IPv6 adoption Tags: networking, my blog, my server.
IPv6 adoption is still rather slow. Some Dutch ISPs promised support during "early 2013". I'd say "early" has come and gone by now. They probably were planning for it, then saw the hype drop off after IPv6 day and rescheduled. Some announced to have delayed it, others never said it would happen. The only ISP that I know supporting a full and free IPv6 connection is XS4ALL. Heck, we get a /64 IPv6 subnet by default at no cost! That's more than twice the entire IPv4 space
Copyright Tags: real life, writing, other.
Copyright is a funny thing. You have it, without asking for it or telling anyone about it. You can even have it on pseudonyms. And if someone copies your work, well good luck making the distribution undone. Last year the Dutch copyright law became 100 years old, but we're still living by its rules.
What I wonder is why people still put ©<?=current_year;>
below their work. It's not legally binding for anyone in any way, it doesn't help protect your content, and it's often very inaccurate.
MAC-address analysis Tags: networking, computers, hardware.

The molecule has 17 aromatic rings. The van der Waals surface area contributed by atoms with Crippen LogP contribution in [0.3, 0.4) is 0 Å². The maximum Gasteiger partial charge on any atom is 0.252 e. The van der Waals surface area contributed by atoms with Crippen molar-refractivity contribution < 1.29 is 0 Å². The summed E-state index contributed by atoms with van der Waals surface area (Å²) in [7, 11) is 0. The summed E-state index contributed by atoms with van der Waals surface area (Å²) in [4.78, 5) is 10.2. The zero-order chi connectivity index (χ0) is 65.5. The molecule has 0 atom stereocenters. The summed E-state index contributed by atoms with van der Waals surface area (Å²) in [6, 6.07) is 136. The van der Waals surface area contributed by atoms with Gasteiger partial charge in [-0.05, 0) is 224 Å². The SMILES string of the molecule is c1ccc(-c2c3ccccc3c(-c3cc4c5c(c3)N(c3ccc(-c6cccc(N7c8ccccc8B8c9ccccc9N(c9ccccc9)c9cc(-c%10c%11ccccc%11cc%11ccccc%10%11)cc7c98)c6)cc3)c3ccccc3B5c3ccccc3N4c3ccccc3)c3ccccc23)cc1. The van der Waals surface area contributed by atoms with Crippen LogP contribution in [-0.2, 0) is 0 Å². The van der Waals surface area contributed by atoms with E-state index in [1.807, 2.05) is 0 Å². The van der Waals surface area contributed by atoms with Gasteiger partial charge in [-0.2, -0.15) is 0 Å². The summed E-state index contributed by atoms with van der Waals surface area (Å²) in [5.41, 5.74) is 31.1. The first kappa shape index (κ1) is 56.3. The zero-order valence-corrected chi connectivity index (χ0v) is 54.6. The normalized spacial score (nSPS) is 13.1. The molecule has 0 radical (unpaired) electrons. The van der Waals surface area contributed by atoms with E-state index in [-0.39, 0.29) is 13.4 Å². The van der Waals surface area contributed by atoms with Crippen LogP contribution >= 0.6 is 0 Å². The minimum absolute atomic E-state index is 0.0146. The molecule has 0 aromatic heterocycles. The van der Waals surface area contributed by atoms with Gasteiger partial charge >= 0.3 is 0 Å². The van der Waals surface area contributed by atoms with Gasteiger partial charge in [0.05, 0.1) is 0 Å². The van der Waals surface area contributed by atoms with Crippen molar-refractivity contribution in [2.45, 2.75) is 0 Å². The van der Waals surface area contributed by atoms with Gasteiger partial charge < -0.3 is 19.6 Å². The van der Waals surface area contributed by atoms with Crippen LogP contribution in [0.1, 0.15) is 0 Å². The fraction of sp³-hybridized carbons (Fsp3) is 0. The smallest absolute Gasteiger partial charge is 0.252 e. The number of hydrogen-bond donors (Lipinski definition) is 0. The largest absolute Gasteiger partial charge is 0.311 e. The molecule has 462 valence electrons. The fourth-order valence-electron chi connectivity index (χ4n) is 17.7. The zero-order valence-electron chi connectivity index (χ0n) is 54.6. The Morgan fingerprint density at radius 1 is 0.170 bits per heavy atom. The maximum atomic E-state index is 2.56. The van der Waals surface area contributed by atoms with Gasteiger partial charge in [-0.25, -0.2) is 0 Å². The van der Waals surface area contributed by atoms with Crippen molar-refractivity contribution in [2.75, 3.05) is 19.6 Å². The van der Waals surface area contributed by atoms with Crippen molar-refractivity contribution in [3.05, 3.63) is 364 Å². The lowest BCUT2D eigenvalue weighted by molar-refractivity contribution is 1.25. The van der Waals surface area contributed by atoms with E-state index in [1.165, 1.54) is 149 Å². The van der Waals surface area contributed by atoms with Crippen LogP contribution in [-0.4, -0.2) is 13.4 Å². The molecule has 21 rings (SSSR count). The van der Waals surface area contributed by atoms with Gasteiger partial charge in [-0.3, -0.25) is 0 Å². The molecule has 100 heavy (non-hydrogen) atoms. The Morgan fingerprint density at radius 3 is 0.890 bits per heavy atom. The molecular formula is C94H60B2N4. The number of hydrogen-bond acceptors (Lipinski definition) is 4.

First, a few things you need to know about MAC addresses: When a NIC (Network Interface Card) is manufactured, it is given (issued) a globally unique MAC address. Don't rely on their uniqueness though because users easily can modify them. A MAC address is 48 bits in size (12 characters hexadecimal, as you probably know them), and they are divided up into two halves: the first and the second half! Hard stuff, I know.
The first half is the "OUI" (like the French word for "yes" while forgetting to release caps-lock).
Android's problem Tags: software, apps.
So I've got an Android phone now. A "smartphone" I should probably say: to call this Galaxy Note 2 a "phone" is practically an insult, considering it's got an accelerometer, gyroscope, GPS and even an on-board weather station. Okay, it's only a barometer, but you can replace the S-Pen with a thermometer and probably measure wind speeds with the microphone.
Top of the market quad-core smartphone, great. I don't need 4 cores, but they'll probably turn out useful next time I'm going to do...
What is XSS and how to protect your website Tags: webdevelopment, security, programming.
Alternative title: How do XSS attacks work and how can you exploit it.
To secure things you must know how they work, right? ;) The post mainly focuses on how it works and how to protect your website though, so let's dive right into it.
First of all, XSS means cross-site scripting. The name is a bit misleading since it isn't necessarily cross-site, it's basically just inserting scripts at places where other users will unknowingly trigger them to run.